To apply the paint, I used a cheap paint brush. I actually bought a set of them. A masonry brush is recommend, but I couldn’t find one so I used the next best thing.

A picture of the brick being painted.

This paint can also be applied with a paint sprayer (this is the one we have and love), but I honestly didn’t mind painting it by hand with the brush. It went much faster than I thought it would…

A picture of the brick being painted.

One tub of the paint wasn’t quite enough. I didn’t have enough to do a full second coat, or to finish the fireplace ledge. I ended up ordering one more to finish everything and there is definitely paint left over for another project.

A picture of the brick fireplace painted.

It’s amazing how much of a difference the paint made. It completely brightened up the room and transformed the dated 1970’s brick!

Trimming Out The Fireplace

When it came time to update the actual fireplace surround, I knew I wanted to really bulk things up with large trim work. We knew from the fireplace inspection that the vents were not necessary, so covering them made the most sense.

We used a combination of several different types of lumber, but the first board we installed, was a 1″x8″ board. It was just wide enough to cover the fan box opening at the bottom…

A picture of Todd installing the first trim board.

To install the first piece into the brick, Todd predrilled a few holes into the 1″x8″, then used concrete anchors to attach it…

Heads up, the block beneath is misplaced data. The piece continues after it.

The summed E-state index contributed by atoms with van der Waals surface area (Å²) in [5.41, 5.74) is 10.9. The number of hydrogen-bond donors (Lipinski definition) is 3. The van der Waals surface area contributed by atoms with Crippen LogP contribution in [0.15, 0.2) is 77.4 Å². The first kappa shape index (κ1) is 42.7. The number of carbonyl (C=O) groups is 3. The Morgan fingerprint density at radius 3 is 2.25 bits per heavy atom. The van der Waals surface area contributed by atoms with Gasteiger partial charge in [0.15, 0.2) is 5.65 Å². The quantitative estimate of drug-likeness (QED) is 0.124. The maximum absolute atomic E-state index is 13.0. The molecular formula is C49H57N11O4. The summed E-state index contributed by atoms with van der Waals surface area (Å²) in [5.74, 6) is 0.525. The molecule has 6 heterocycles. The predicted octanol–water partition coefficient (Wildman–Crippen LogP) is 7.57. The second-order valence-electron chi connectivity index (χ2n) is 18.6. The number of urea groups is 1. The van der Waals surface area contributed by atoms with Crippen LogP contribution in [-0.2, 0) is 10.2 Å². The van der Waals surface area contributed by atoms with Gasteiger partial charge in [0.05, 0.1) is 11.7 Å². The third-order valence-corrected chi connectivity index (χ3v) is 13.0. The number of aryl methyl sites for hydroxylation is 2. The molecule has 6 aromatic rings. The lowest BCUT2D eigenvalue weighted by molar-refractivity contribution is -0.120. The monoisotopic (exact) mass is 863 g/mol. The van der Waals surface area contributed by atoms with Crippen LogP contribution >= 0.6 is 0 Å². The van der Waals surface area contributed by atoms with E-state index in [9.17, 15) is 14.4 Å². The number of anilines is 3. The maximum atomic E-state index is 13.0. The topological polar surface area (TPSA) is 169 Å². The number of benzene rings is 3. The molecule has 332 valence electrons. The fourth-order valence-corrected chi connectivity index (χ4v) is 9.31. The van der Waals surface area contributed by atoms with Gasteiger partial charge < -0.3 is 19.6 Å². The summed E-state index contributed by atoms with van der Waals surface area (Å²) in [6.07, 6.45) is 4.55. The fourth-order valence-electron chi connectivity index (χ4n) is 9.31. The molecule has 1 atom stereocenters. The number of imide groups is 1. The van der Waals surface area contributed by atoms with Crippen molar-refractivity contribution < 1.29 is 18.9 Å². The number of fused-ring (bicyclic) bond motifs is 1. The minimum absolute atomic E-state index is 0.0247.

A picture of a concrete screw being installed in the brick.

He did the same thing to the other side, and the top piece as well. The anchors worked really well. The boards aren’t going anywhere, that’s for sure!

A picture of the trim work being installed around the fireplace.

I should also note: even though our brick lines look straight, they aren’t level. If we made the trim boards level, everything would have looked really crooked, so we used the brick lines as our level.

With the first layer of boards mounted to the brick, we started on our second layer. For this, we used a 1″x6″ board.

Since we already had the first set of boards secured into the brick, we were able to use brad nails to secure everything else…

A picture of the first layer of trim boards around the fireplace.

We followed the same steps on the second layer…

A picture of the second layer of trim installed.

And then to add one more layer, we installed a 1″x4″ piece all the way around…

A picture of Todd installing the 4" wide trim.
A picture of the 4" trim installed around the fireplace.

Once we had each of the three boards installed, it was time to add the finishing trim. We’ve used this before on the moulding in our master bathroom and in Ania’s nursery

A picture of the next layer of trim.